KISS notes are iterations of SAFE notes. There are two versions: one which is similar to a convertible note because there is a maturity date (18 months) and a guaranteed version that offers a certain conversion value in equity. The second converts to equity and does not have a guaranteed interest rate or maturity dates. All KISS contain an MFN clause. KISS noted usually have a minimum financing round of $1 million, and convert to equity at that value. If there is a sale of the company prior to equity conversion, the investor can choose to receive a multiple of their investment or convert at the valuation cap or assigned value, similar to a SAFE note. Unlike with SAFE notes, one can transfer SAFE notes to anyone, anytime.

Reg A

“Regulation A (Reg A) allows small and medium-sized companies to raise large amounts of capital without the burden of full Securities and Exchange Commission (“SEC”) registration. Considered a “mini-IPO,” Reg A essentially exempts public offerings conducted by private companies. Reg A, often referred to as Regulation A+ (“Reg A+”) after the amendments mandated by Title IV of the JOBS Act, provides for two tiers of offerings, Tier 1 and Tier 2 (collectively, the “Tiers”), each containing different qualification requirements.”

Obtained from Vela Wood Law, based in Dallas TX.

Reg D

Regulation D of the Securities and Exchange Commission is similar to Reg A+; but is only open to accredited investors. Reg D is typically offered under two rules, 506(b) private placements (no general solicitation), and 506(c). One can do these using portals such as Wefunder. It’s much less burdensome on the startup and requires far fewer disclosures, so it’s much easier and cheaper for the issuers.

Please check SEC’s small business exemption offerings here.

Comparison at a Glance

CON. NOTESAFECROWDSAFEKISSREG A+REG D
DiscountOptionalOptionalOptionalYOptionalOptional
Valuation CapOptionalOptionalOptionalYYOptional
InterestYOptionalNOptionalNN
Acquisition PremiumOptional1XN2XNN
Optional Conversion at MaturityOptionalNNNNN
Optional Conversion at AcquisitionYYYYNN
Most Favored NationYNNYNN
Publicly ReportedOptionalOptionalOptionalOptionalYY

Y: Yes, N: No

Pros and Cons

Funding VehiclesPROSCONS
CONV NOTEGuaranteed rate of return (investor)Less configurable (business)
SAFEConfigurable Terms (business)No guarantee of return (investor)Less leverage (investor)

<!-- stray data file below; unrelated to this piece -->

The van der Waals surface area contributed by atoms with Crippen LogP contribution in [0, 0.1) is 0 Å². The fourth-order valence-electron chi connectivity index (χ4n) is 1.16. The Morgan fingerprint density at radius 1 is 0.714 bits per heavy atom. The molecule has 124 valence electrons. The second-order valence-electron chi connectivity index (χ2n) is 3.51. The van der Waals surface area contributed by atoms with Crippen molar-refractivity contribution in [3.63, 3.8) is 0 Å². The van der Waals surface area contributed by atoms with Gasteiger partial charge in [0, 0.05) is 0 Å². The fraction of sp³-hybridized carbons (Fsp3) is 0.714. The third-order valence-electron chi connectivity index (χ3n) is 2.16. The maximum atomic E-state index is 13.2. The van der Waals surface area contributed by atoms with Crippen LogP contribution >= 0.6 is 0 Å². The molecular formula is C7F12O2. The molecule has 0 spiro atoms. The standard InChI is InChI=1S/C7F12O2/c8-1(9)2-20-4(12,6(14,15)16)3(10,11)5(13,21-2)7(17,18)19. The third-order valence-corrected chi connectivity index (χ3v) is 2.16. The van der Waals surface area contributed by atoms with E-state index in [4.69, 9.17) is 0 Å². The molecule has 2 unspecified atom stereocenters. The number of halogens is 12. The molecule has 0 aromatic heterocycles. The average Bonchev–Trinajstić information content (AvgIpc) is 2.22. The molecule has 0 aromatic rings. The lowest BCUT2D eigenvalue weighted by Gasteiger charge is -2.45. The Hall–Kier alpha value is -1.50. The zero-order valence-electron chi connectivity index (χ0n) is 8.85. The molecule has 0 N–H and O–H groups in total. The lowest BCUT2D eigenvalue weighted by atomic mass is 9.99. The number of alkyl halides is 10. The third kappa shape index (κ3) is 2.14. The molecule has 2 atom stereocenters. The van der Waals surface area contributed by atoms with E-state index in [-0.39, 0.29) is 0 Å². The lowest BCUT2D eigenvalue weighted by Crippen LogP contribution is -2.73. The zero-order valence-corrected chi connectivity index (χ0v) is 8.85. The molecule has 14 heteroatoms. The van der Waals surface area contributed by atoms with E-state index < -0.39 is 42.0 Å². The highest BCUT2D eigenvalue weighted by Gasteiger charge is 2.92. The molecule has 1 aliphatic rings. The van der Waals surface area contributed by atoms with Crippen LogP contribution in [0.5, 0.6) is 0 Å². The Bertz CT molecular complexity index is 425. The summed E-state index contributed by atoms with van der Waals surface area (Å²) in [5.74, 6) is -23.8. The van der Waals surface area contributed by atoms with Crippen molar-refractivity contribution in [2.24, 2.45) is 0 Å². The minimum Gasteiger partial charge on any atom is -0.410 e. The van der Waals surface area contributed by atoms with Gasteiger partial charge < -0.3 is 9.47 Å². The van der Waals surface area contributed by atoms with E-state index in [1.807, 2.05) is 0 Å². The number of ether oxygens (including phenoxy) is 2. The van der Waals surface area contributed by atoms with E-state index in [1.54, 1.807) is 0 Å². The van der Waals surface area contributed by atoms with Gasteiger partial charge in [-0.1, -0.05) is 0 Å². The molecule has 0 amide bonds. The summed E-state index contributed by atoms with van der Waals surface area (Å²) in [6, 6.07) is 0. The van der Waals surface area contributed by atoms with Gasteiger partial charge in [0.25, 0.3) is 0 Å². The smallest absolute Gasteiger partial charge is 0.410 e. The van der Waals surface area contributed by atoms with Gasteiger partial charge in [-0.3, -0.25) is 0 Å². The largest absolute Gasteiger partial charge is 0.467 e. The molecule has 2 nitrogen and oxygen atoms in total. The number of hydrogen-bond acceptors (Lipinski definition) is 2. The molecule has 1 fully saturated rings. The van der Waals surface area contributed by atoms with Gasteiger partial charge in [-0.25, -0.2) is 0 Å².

CROWD SAFEConfigurable Terms (business)Autonomy (business)No guarantee of return (investor)Less leverage (investor)
KISSConfigurable Terms(business)Guaranteed rate of return (investor)Less leverage (business)
REG A+Publicly Reported (investor/business)Autonomy (business)No guarantee of return (investor)Publicly reported (business)
REG DPublicly Reported (investor/business)No guarantee of return (investor)Publicly reported (business)

Many startups pick Crowd SAFEs and SAFE Notes – Tallyfy did!

After conducting research into the opportunities and alternatives for raising money, Marisa and Kyle went with offering a Crowd SAFE. With a little luck and a lot of hard work, they will solve a real problem and build a supportive investor community! Tallyfy did this too.

Republic.co is an early-stage fundraising platform designed for accredited and non-accredited investors alike created the Crowd SAFE. Note that one big advantage of the Crowd SAFE is that it also serves as a great opportunity to market your company. Early customers love being early investors too!

More links and references to SAFE notes and private investments

SAFE notes – https://www.ycombinator.com/documents/

KISS noteshttps://500.co/kiss/

Crowd SAFE noteshttps://republic.co/learn/investors/crowdsafe

Reg A+https://www.seedinvest.com/blog/jobs-act/raising-capital-reg-a-mini-ipo and https://sec.gov/oiea/investor-alerts-bulletins/ib_regulationa.html

Reg Dhttps://www.investor.gov/introduction-investing/investing-basics/glossary/rule-506-regulation-d

Startup Failure Rates – https://link.medium.com/ejSkD6WMy4

If you’re reading this post – chances are you’re …

  • A founder or involved in a startup that needs to scale. If you’re thinking about raising money – we advise you think about scaling your operations using Tallyfy.
  • An early-stage investor. We have done both SAFE notes and Crowd SAFEs at Tallyfy.
  • An interested party for other reasons.

We hope you enjoyed reading this post!